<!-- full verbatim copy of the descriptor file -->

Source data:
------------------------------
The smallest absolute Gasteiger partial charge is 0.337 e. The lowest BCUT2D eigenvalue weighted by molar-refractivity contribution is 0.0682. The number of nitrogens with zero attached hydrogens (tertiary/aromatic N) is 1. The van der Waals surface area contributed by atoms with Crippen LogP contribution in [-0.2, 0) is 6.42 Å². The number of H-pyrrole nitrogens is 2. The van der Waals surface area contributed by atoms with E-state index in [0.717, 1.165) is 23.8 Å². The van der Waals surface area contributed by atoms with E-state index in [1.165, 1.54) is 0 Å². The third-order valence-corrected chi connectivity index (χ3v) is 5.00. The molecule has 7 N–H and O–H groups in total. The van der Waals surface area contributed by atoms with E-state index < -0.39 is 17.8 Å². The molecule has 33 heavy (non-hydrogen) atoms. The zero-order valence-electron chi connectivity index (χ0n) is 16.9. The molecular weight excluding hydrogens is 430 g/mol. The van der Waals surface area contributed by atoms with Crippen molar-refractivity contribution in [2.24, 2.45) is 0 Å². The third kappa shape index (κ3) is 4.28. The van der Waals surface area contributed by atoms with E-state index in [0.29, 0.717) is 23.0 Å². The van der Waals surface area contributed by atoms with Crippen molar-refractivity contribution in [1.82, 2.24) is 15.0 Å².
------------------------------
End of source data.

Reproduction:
The smallest absolute Gasteiger partial charge is 0.337 e. The lowest BCUT2D eigenvalue weighted by molar-refractivity contribution is 0.0682. The number of nitrogens with zero attached hydrogens (tertiary/aromatic N) is 1. The van der Waals surface area contributed by atoms with Crippen LogP contribution in [-0.2, 0) is 6.42 Å². The number of H-pyrrole nitrogens is 2. The van der Waals surface area contributed by atoms with E-state index in [0.717, 1.165) is 23.8 Å². The van der Waals surface area contributed by atoms with E-state index in [1.165, 1.54) is 0 Å². The third-order valence-corrected chi connectivity index (χ3v) is 5.00. The molecule has 7 N–H and O–H groups in total. The van der Waals surface area contributed by atoms with E-state index < -0.39 is 17.8 Å². The molecule has 33 heavy (non-hydrogen) atoms. The zero-order valence-electron chi connectivity index (χ0n) is 16.9. The molecular weight excluding hydrogens is 430 g/mol. The van der Waals surface area contributed by atoms with Crippen molar-refractivity contribution in [2.24, 2.45) is 0 Å². The third kappa shape index (κ3) is 4.28. The van der Waals surface area contributed by atoms with E-state index in [0.29, 0.717) is 23.0 Å². The van der Waals surface area contributed by atoms with Crippen molar-refractivity contribution in [1.82, 2.24) is 15.0 Å².